The Supreme Court allowed a Kentucky law to take effect on Monday, which requires women seeking an abortion to have an ultrasound and listen to the heartbeat of the fetus. Medical ethicist Art Caplan spoke with Boston Public Radio on Wednesday about the immorality of this law.

"[The law requires] a probe into the women's reproductive system. So you're basically assaulting her in this invasive procedure to take this picture which she may or may not want, and the Kentucky legislature has said that is a procedure that has to be done," Caplan said. "[The procedure] doesn't serve any medical purpose, except the hope on the pro-life side that if you get an early picture of the fetus, maybe you'd change your mind about the abortion. But it's got nothing to do with the safety of the abortion or anything having to do with any medical purpose."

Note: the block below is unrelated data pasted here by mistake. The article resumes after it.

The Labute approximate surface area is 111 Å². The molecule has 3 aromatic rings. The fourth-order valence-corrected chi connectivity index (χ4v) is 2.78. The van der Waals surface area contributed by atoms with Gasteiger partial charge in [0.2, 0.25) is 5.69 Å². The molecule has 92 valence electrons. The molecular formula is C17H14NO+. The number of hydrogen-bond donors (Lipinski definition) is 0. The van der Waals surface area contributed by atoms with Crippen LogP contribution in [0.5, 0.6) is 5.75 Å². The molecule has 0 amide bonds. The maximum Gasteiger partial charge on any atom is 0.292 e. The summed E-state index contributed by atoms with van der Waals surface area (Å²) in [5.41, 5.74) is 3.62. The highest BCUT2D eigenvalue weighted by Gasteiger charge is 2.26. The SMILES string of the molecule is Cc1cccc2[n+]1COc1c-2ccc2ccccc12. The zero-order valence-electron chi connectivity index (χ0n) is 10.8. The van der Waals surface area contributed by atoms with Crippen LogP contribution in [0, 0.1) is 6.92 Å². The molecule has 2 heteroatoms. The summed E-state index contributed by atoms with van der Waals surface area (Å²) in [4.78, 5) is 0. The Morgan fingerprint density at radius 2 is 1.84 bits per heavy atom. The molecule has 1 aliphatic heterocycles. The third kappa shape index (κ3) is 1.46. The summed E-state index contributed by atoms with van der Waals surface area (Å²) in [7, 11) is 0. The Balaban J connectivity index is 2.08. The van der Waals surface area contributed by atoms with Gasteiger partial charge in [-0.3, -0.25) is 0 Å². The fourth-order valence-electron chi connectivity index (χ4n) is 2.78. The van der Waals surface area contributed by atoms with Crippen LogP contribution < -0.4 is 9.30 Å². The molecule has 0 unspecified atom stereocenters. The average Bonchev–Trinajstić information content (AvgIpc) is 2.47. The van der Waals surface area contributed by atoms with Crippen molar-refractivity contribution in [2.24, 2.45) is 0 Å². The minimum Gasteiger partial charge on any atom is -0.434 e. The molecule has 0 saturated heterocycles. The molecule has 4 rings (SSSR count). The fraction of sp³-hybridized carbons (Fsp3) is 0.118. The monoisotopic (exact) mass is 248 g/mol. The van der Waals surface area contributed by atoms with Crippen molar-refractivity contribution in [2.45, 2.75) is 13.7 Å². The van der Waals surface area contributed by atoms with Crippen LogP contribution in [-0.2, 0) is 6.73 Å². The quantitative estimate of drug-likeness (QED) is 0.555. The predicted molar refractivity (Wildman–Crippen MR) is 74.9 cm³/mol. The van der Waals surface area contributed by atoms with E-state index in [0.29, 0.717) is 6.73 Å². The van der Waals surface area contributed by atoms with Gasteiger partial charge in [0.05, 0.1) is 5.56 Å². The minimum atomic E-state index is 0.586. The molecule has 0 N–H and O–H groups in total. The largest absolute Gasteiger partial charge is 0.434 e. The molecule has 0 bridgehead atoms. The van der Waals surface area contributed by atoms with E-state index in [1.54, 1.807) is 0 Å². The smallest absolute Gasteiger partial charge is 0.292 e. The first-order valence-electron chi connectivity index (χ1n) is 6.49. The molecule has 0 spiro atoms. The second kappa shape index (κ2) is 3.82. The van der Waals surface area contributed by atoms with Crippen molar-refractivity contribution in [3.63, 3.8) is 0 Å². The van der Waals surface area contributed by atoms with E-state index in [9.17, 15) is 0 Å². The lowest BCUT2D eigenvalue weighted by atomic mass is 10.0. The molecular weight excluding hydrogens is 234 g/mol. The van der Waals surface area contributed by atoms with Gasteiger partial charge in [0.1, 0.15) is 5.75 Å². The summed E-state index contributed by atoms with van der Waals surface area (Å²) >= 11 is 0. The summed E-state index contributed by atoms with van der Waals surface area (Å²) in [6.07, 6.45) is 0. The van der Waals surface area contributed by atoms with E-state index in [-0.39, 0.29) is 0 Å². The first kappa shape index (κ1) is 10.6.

Caplan warned about the danger of legislatures having control over medical procedures.

"The Supreme Court didn't take the case. The law then stands, and I think this is ethically awful because you're letting the legislature dictate the procedure. They're playing doctor. It's clearly being done just for ideological, political purposes," he said. "It's not a medically necessary thing, and the woman doesn't have a choice."

Caplan is the Drs. William F and Virginia Connolly Mitty Chair, and director of the Division of Medical Ethics at NYU Langone Medical Center.